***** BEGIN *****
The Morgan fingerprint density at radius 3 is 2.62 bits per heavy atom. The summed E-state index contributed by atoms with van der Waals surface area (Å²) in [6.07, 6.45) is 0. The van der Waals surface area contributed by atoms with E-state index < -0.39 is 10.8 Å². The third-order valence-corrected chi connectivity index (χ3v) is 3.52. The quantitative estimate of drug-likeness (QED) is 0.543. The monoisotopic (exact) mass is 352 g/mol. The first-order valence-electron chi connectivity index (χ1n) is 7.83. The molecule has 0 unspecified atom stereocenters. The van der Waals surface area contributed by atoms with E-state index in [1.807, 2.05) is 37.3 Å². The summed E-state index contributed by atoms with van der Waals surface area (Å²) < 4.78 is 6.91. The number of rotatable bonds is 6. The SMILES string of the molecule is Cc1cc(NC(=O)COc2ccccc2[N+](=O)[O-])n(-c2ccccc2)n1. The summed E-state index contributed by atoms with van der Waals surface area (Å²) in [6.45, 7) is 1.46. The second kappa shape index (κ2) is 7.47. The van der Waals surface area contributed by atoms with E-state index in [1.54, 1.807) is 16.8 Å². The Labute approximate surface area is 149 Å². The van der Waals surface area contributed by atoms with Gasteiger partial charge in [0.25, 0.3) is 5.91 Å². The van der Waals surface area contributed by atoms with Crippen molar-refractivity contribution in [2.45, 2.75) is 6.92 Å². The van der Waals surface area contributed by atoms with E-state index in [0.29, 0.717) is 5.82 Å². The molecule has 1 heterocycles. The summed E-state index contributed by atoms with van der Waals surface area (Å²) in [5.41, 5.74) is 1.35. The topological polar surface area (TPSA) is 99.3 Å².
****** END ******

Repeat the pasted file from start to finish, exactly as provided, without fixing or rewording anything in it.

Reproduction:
The Morgan fingerprint density at radius 3 is 2.62 bits per heavy atom. The summed E-state index contributed by atoms with van der Waals surface area (Å²) in [6.07, 6.45) is 0. The van der Waals surface area contributed by atoms with E-state index < -0.39 is 10.8 Å². The third-order valence-corrected chi connectivity index (χ3v) is 3.52. The quantitative estimate of drug-likeness (QED) is 0.543. The monoisotopic (exact) mass is 352 g/mol. The first-order valence-electron chi connectivity index (χ1n) is 7.83. The molecule has 0 unspecified atom stereocenters. The van der Waals surface area contributed by atoms with E-state index in [1.807, 2.05) is 37.3 Å². The summed E-state index contributed by atoms with van der Waals surface area (Å²) < 4.78 is 6.91. The number of rotatable bonds is 6. The SMILES string of the molecule is Cc1cc(NC(=O)COc2ccccc2[N+](=O)[O-])n(-c2ccccc2)n1. The summed E-state index contributed by atoms with van der Waals surface area (Å²) in [6.45, 7) is 1.46. The second kappa shape index (κ2) is 7.47. The van der Waals surface area contributed by atoms with E-state index in [1.54, 1.807) is 16.8 Å². The Labute approximate surface area is 149 Å². The van der Waals surface area contributed by atoms with Gasteiger partial charge in [0.25, 0.3) is 5.91 Å². The van der Waals surface area contributed by atoms with Crippen molar-refractivity contribution in [2.45, 2.75) is 6.92 Å². The van der Waals surface area contributed by atoms with E-state index in [0.29, 0.717) is 5.82 Å². The molecule has 1 heterocycles. The summed E-state index contributed by atoms with van der Waals surface area (Å²) in [5.41, 5.74) is 1.35. The topological polar surface area (TPSA) is 99.3 Å².